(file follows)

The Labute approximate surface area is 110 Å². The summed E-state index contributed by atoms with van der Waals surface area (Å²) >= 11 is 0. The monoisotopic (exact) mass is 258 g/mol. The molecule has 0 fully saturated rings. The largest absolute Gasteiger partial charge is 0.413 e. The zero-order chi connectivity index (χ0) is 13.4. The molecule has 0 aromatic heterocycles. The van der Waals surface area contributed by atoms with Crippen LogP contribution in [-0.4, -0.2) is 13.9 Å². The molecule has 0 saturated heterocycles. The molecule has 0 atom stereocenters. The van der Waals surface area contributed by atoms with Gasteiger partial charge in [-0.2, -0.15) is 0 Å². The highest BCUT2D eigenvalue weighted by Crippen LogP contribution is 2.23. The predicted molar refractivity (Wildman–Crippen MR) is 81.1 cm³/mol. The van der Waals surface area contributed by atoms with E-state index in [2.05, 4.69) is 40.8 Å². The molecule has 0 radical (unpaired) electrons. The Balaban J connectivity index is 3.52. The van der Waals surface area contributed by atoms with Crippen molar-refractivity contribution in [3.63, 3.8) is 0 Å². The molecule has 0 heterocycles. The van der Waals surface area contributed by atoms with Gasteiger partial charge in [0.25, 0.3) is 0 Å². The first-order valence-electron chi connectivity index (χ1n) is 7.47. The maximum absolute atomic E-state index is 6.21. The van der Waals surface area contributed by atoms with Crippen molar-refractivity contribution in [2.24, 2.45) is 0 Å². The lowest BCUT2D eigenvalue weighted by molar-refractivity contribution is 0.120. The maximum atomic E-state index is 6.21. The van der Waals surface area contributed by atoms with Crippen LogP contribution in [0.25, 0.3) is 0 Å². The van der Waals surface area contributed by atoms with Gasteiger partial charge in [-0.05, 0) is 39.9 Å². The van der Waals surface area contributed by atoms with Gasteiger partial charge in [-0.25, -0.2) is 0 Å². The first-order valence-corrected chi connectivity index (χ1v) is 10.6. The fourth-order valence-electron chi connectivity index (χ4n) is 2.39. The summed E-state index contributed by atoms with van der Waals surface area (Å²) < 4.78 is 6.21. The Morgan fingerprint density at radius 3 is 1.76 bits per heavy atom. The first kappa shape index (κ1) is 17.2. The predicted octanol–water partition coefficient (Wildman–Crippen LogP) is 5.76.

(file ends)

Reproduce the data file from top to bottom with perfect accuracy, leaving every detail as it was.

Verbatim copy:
The Labute approximate surface area is 110 Å². The summed E-state index contributed by atoms with van der Waals surface area (Å²) >= 11 is 0. The monoisotopic (exact) mass is 258 g/mol. The molecule has 0 fully saturated rings. The largest absolute Gasteiger partial charge is 0.413 e. The zero-order chi connectivity index (χ0) is 13.4. The molecule has 0 aromatic heterocycles. The van der Waals surface area contributed by atoms with Crippen LogP contribution in [-0.4, -0.2) is 13.9 Å². The molecule has 0 saturated heterocycles. The molecule has 0 atom stereocenters. The van der Waals surface area contributed by atoms with Gasteiger partial charge in [-0.2, -0.15) is 0 Å². The highest BCUT2D eigenvalue weighted by Crippen LogP contribution is 2.23. The predicted molar refractivity (Wildman–Crippen MR) is 81.1 cm³/mol. The van der Waals surface area contributed by atoms with E-state index in [2.05, 4.69) is 40.8 Å². The molecule has 0 radical (unpaired) electrons. The Balaban J connectivity index is 3.52. The van der Waals surface area contributed by atoms with Crippen molar-refractivity contribution in [3.63, 3.8) is 0 Å². The molecule has 0 heterocycles. The van der Waals surface area contributed by atoms with Gasteiger partial charge in [0.25, 0.3) is 0 Å². The first-order valence-electron chi connectivity index (χ1n) is 7.47. The maximum absolute atomic E-state index is 6.21. The van der Waals surface area contributed by atoms with Crippen molar-refractivity contribution in [2.24, 2.45) is 0 Å². The lowest BCUT2D eigenvalue weighted by molar-refractivity contribution is 0.120. The maximum atomic E-state index is 6.21. The van der Waals surface area contributed by atoms with Crippen LogP contribution in [0.25, 0.3) is 0 Å². The van der Waals surface area contributed by atoms with Gasteiger partial charge in [-0.05, 0) is 39.9 Å². The van der Waals surface area contributed by atoms with Gasteiger partial charge in [-0.25, -0.2) is 0 Å². The first-order valence-corrected chi connectivity index (χ1v) is 10.6. The fourth-order valence-electron chi connectivity index (χ4n) is 2.39. The summed E-state index contributed by atoms with van der Waals surface area (Å²) < 4.78 is 6.21. The Morgan fingerprint density at radius 3 is 1.76 bits per heavy atom. The first kappa shape index (κ1) is 17.2. The predicted octanol–water partition coefficient (Wildman–Crippen LogP) is 5.76.